The assessment of regional dynamics and the development of scenarios were based on participatory workshops with local organizations and key individuals representing social, environmental, and economic interests. They included members of all relevant ethnic groups, political parties, churches, and schools, as well as local police officers and organizations concerned with nature conservation, regional development, forestry, agriculture, and tourism. Based on our expertise in the region, groups were subjectively chosen to be broadly representative of different interest groups within the study area. To give all groups equal opportunities to express their views, we first held individual workshops with each stakeholder group, and only later conducted joint workshops, which were led by a professional facilitator (see below). From all groups, we received positive feedback about the quality of the workshops.
Scenario planning workshops broadly followed the suggestions by Henrichs et al. (2010). Workshops were led by us, and stakeholders provided input via consultations and a review of the final products. In a first round of workshops (summer 2012), we separately met representatives of 16 local organizations to collate their understandings of changes in the region, as well as of social-ecological system dynamics and key uncertainties. Organizations were asked to list the main social, economic, and ecological changes in the past and present, as well as potential changes in the future. We asked participants to focus on the most important changes and to indicate how they influenced one another, leading to the development of causal effect chains and draft causal loop diagrams. We also asked which possible changes were within and beyond their control, and how uncertain they were (Daconto and Sherpa 2010).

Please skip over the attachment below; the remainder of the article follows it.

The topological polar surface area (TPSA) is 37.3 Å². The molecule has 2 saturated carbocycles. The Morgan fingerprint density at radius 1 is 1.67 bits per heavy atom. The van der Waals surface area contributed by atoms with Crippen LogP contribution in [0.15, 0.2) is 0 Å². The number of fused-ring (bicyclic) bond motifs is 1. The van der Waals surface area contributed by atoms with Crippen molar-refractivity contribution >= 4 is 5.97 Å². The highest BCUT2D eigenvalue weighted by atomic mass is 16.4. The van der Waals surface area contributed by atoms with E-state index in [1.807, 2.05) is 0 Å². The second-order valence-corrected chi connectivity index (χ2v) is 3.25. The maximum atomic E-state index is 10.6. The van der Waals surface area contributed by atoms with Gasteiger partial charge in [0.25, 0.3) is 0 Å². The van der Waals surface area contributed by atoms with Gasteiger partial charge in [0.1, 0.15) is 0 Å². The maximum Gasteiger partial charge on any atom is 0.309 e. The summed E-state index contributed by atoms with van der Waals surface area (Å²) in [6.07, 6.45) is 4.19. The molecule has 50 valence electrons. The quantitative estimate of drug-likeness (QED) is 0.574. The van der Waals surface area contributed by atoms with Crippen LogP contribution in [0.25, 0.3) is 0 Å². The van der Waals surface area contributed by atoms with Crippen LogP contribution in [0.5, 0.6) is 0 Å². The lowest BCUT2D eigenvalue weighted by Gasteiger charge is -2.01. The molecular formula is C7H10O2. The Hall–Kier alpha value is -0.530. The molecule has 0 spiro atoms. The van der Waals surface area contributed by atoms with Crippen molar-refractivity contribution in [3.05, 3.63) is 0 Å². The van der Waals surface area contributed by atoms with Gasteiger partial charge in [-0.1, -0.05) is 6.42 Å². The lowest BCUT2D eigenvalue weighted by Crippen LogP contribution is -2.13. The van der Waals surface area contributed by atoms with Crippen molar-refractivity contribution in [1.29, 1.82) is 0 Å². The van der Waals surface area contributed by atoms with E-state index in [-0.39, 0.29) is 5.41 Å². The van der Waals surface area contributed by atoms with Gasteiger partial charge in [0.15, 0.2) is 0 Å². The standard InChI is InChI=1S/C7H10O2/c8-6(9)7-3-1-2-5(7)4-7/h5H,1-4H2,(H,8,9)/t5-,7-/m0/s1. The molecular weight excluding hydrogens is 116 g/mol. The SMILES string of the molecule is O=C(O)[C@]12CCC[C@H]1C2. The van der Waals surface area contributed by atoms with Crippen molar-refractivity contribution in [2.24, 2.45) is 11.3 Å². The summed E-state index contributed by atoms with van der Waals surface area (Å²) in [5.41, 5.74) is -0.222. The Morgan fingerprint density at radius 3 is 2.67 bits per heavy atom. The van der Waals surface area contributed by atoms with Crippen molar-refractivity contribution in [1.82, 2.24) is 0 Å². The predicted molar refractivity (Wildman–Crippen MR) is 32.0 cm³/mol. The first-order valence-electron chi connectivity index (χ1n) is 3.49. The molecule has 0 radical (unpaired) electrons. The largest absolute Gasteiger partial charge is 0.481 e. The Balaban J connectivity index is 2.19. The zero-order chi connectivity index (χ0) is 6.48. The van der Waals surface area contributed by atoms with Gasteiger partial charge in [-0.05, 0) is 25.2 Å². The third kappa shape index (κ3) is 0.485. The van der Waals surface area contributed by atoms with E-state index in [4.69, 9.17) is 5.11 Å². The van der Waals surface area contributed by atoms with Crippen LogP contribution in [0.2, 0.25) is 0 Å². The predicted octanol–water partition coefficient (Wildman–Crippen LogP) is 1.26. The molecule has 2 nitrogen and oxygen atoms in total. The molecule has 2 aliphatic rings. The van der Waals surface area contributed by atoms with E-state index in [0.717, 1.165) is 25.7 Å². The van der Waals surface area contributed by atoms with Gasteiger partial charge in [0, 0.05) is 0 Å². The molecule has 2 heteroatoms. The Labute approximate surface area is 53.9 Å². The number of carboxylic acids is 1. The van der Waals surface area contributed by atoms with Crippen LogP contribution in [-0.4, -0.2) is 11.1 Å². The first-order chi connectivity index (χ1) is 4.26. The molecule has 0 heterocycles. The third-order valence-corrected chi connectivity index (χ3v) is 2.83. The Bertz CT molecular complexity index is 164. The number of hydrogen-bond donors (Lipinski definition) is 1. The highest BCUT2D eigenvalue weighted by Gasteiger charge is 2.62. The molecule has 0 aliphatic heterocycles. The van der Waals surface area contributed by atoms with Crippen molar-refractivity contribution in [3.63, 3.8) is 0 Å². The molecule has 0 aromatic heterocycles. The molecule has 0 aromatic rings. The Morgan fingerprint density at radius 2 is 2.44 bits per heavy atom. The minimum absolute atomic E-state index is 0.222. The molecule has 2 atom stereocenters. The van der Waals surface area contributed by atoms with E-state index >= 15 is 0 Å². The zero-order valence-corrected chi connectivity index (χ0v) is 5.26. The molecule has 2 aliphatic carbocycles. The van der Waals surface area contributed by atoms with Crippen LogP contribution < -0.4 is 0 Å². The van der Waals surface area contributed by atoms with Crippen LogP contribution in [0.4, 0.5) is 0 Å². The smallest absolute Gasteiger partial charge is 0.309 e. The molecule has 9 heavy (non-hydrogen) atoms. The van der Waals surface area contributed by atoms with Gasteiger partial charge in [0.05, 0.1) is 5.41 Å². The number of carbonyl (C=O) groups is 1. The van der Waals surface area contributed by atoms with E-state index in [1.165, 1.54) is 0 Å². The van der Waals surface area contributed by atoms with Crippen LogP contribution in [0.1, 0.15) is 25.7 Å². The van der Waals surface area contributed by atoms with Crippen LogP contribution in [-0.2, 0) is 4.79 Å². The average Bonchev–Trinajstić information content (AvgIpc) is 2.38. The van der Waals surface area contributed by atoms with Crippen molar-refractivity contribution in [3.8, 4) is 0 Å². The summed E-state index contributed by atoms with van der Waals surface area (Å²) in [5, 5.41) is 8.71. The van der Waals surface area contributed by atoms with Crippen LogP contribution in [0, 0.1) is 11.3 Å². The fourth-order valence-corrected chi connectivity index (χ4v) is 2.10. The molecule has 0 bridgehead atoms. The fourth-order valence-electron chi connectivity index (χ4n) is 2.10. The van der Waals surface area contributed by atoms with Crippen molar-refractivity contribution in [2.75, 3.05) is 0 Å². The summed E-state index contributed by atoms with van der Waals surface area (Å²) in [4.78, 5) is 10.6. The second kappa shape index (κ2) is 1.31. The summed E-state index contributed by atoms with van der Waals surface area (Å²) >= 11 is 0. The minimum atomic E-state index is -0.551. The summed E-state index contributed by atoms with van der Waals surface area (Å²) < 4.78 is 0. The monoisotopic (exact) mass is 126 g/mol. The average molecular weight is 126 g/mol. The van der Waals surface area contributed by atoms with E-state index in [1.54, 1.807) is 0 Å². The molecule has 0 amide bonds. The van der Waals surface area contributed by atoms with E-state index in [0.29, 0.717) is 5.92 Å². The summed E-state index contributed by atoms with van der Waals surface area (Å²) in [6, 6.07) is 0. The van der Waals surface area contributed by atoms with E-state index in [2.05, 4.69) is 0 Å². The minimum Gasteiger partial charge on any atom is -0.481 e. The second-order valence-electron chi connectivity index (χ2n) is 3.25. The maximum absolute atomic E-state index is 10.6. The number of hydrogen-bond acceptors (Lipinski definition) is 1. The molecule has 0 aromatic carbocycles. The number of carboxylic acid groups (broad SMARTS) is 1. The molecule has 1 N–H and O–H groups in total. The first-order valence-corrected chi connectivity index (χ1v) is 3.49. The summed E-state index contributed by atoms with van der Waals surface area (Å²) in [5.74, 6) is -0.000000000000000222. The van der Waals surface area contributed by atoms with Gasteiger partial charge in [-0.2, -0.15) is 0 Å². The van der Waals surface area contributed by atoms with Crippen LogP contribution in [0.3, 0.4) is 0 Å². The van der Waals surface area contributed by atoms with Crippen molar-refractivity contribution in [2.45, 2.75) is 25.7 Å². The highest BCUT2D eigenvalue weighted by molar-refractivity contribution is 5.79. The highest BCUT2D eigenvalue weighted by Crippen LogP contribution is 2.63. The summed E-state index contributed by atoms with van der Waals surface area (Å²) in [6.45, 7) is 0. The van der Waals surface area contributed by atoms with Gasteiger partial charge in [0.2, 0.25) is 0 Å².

Based on the insights obtained from these initial workshops, we developed a single, integrative causal loop diagram describing regional systems dynamics (Fig. 5). This was achieved by combining cause-and-effect chains consistently identified by stakeholders into a single draft diagram. For the purposes of this diagram, we used the term “social capital” to summarize broadly key interrelated themes such as trust, shared norms, and the involvement in social networks. We are aware of various conceptions and criticisms of social capital (Putnam et al. 1993), but believe that this term adequately captured an appropriate amount of detail for our purposes.
Drawing once again on insights obtained in the initial stakeholder workshops, we developed internally consistent scenario logics by distinguishing between two main axes of potential uncertainties, namely exogenous versus endogenous uncertainties (Fig. 6). Within the space characterized by these two axes, we developed four plausible storylines describing sequences of social, ecological, and economic changes. In a second set of two separate workshops, we presented our draft integrative causal loop diagram and drafts of our scenario logics and narratives to the local organizations initially consulted and to some additional local experts who were interested in participating (nine organizations and three individual experts in total; December 2012). Based on the (positive) feedback obtained in this second set of workshops, we refined and finalized our causal loop diagram and scenario narratives and considered these as final products representing local expert consensus (Fig. 7).